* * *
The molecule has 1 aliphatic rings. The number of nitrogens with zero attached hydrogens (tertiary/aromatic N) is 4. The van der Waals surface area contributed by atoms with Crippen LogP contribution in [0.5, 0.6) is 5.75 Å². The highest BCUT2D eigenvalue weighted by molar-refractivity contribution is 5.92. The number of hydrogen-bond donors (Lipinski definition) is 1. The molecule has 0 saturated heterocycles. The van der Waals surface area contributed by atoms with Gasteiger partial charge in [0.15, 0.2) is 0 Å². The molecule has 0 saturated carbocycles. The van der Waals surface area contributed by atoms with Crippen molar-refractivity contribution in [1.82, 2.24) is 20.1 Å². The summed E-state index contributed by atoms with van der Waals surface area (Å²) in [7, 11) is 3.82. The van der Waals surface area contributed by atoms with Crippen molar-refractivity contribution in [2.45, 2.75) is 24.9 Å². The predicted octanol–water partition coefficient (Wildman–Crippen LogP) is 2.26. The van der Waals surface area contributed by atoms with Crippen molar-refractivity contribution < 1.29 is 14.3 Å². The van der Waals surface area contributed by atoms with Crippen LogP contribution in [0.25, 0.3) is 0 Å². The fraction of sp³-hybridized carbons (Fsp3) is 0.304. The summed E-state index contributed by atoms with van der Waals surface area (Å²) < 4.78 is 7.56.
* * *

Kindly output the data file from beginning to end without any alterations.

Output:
The molecule has 1 aliphatic rings. The number of nitrogens with zero attached hydrogens (tertiary/aromatic N) is 4. The van der Waals surface area contributed by atoms with Crippen LogP contribution in [0.5, 0.6) is 5.75 Å². The highest BCUT2D eigenvalue weighted by molar-refractivity contribution is 5.92. The number of hydrogen-bond donors (Lipinski definition) is 1. The molecule has 0 saturated heterocycles. The van der Waals surface area contributed by atoms with Gasteiger partial charge in [0.15, 0.2) is 0 Å². The molecule has 0 saturated carbocycles. The van der Waals surface area contributed by atoms with Crippen molar-refractivity contribution in [1.82, 2.24) is 20.1 Å². The summed E-state index contributed by atoms with van der Waals surface area (Å²) in [7, 11) is 3.82. The van der Waals surface area contributed by atoms with Crippen molar-refractivity contribution in [2.45, 2.75) is 24.9 Å². The predicted octanol–water partition coefficient (Wildman–Crippen LogP) is 2.26. The van der Waals surface area contributed by atoms with Crippen molar-refractivity contribution < 1.29 is 14.3 Å². The van der Waals surface area contributed by atoms with Crippen LogP contribution in [0.25, 0.3) is 0 Å². The fraction of sp³-hybridized carbons (Fsp3) is 0.304. The summed E-state index contributed by atoms with van der Waals surface area (Å²) < 4.78 is 7.56.